No matter how honest we may be in our interactions with others, there's always the possibility that people may misconstrue our words to mean otherwise. Certain key phrases that we say, sometimes even without us knowing, result in others perceiving us a certain way--whether rightly or wrongly.

Check out seven phrases that actually encourage people to trust you, rather than thinking you're someone who is less transparent than you really are.

1. "Frankly..."

Rather than using the word "honestly," which is often perceived to be a tip-off to dishonest words that will follow, the word "frankly" allows you to convey that you really do mean what you're saying. If you're careful with your word choice, others will definitely believe you more than they might otherwise.

2. "And that's really everything I know."

Using this phrase at the end of a statement or description about something you know helps your listener understand that there is truly nothing else you could add to the discussion that isn't your own speculation.

3. "This is my side of it."

Qualifying what you say with a disclaimer of sorts--that your story is not necessarily the complete story, but rather the story that you're able to tell--helps give you credibility. People who are aware of their limits are generally better received than those who are ignorant of them.

4. "I truly/genuinely thought..."

Employing the vulnerable first person to share your opinion, along with the gentle word "thought," helps you to convey what it is you're trying to say in a manner that's easy to believe. People are more inclined to believe you if you seem sincere about your thoughts.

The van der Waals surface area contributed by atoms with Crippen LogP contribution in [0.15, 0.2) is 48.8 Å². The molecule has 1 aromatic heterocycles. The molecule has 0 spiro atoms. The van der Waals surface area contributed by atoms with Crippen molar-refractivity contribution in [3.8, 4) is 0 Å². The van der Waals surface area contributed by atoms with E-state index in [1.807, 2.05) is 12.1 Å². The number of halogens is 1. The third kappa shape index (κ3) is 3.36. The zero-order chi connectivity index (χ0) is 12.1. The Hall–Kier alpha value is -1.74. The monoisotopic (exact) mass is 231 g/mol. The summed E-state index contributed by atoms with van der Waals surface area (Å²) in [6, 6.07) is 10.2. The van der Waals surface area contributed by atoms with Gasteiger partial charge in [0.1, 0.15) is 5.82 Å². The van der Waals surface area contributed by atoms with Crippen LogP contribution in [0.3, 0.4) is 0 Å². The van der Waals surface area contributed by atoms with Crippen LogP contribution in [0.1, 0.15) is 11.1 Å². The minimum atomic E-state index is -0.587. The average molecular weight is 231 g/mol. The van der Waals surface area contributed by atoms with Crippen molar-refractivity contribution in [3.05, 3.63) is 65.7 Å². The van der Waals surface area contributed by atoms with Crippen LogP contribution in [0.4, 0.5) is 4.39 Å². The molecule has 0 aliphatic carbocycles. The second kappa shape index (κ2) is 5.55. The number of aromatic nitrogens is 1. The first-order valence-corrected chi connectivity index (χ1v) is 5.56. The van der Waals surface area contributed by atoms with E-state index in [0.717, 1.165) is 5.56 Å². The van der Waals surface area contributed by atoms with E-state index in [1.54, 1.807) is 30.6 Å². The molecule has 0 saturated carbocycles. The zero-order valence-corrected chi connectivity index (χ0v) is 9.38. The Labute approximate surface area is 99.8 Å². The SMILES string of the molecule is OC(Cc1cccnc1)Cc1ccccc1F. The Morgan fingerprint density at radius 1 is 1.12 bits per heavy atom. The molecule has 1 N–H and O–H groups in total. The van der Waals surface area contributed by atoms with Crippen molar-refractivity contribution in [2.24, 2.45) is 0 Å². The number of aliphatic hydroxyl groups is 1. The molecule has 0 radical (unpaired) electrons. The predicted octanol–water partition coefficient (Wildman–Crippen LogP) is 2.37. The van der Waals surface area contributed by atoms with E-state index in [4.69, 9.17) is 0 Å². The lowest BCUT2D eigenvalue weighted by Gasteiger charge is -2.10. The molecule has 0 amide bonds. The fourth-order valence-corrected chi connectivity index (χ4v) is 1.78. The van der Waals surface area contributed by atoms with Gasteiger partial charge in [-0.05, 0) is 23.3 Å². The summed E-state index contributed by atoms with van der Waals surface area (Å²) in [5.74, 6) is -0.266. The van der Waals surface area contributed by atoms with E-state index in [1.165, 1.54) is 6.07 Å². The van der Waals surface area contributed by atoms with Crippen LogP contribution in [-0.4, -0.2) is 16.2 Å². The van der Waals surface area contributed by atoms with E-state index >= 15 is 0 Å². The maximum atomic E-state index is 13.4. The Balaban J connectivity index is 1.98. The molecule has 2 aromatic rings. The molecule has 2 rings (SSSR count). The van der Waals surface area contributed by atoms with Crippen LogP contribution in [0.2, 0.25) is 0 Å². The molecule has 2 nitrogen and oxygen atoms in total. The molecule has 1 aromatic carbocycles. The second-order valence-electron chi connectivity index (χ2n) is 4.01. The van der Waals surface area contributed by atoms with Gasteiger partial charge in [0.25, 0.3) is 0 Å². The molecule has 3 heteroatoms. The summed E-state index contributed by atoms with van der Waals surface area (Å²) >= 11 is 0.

5. "Sometimes, I find that..."

Something as small as the word "sometimes," which indicates a stray away from absolutes like "always" or "never," allows you to be more flexible in whatever you're saying--and instantly makes whatever observation you're sharing more credible.

6. "That's something I wouldn't really consider."

When accused of an action, it's easier to respond instantly and with great expression in the negative--regardless of how true it may be. A level-headed phrase seems much more appropriate in context.

7. "I just want you to say..."

Rather than trying to appeal to the emotions of whomever you're talking to, it's easier to simply express your side of things. That way, your emotions--rather than their facts--take the forefront, and an emotional appeal is always easy to trust.